### Abstract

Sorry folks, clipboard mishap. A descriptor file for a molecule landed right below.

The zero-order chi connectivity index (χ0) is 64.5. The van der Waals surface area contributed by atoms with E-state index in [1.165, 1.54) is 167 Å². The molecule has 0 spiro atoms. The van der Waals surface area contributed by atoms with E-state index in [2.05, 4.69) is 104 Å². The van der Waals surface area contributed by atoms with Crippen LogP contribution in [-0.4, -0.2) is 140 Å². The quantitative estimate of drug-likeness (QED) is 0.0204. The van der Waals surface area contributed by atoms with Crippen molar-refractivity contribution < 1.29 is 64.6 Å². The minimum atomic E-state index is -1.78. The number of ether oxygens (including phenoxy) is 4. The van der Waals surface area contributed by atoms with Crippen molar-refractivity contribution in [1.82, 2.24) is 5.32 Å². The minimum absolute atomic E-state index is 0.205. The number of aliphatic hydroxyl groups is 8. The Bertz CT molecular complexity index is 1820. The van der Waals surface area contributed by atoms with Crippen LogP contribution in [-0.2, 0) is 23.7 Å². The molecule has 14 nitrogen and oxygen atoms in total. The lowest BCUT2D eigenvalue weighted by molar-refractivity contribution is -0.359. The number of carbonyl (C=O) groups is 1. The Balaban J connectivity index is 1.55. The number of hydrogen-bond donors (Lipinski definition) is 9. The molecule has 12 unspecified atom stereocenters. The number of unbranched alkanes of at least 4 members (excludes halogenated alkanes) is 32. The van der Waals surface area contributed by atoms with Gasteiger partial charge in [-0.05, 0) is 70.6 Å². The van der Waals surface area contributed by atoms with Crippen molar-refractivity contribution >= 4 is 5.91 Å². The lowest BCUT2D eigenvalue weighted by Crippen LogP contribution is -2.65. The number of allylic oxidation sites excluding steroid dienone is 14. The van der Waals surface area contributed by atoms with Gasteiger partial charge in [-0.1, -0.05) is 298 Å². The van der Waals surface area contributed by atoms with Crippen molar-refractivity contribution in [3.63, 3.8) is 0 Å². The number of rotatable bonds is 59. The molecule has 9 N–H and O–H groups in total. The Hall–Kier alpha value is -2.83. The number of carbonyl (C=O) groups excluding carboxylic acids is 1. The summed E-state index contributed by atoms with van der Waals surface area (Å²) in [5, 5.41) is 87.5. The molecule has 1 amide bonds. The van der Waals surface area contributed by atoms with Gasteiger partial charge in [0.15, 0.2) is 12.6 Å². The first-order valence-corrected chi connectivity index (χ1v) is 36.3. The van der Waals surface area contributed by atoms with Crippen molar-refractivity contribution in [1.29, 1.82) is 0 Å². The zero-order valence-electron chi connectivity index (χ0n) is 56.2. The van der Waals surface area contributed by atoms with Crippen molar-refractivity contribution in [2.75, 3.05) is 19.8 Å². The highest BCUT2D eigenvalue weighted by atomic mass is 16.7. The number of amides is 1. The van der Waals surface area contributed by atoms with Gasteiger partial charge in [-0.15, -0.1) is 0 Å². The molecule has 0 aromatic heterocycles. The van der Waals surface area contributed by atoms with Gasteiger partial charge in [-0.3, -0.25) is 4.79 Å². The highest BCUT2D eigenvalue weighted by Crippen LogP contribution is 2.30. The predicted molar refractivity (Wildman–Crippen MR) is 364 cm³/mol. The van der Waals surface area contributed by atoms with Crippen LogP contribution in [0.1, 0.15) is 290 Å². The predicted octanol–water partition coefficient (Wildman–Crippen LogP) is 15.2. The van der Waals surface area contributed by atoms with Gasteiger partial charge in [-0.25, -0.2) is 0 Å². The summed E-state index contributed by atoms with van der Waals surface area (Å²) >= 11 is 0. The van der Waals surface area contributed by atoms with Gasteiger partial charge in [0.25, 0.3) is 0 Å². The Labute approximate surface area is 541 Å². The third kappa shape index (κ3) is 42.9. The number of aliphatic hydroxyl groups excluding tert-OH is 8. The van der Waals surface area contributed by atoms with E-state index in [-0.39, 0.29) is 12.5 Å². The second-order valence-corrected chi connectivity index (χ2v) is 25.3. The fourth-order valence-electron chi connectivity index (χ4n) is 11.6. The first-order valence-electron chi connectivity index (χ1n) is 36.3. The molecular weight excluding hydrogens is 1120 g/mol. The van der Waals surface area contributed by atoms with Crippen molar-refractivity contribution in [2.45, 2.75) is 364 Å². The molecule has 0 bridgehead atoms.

We trace the connectivity of the cosmic web as defined by haloes in the Planck-Millennium simulation using a persistence and Betti curve analysis. We normalize clustering up to the second-order correlation function and use our systematic topological analysis to correlate local information and properties of haloes with their multiscale geometrical environment of the cosmic web (elongated filamentary bridges and sheetlike walls). We capture the multiscale topology traced by the halo distribution through filtrations of the corresponding Delaunay tessellation. The resulting nested alpha shapes are sensitive to the local density, perfectly outline the local geometry, and contain the complete information on the multiscale topology. We find a remarkable linear relationship between halo masses and topology: haloes of different mass trace environments with different topological signature. This is a topological bias, an environmental structure bias independent of the halo clustering bias associated with the two-point correlation function. This mass-dependent linear scaling relation allows us to take clustering into account and determine the overall connectivity from a limited sample of galaxies. The presence of topological bias has major implications for the study of voids and filaments in the observed distribution of galaxies. The (infra)structure and shape of these key cosmic web components will strongly depend on the underlying galaxy sample. Their use as cosmological probes, with their properties influenced by cosmological parameters, will have to account for the subtleties of topological bias. This is of particular relevance with the large upcoming galaxy surveys such as DESI, Euclid, and the Vera Rubin telescope surveys.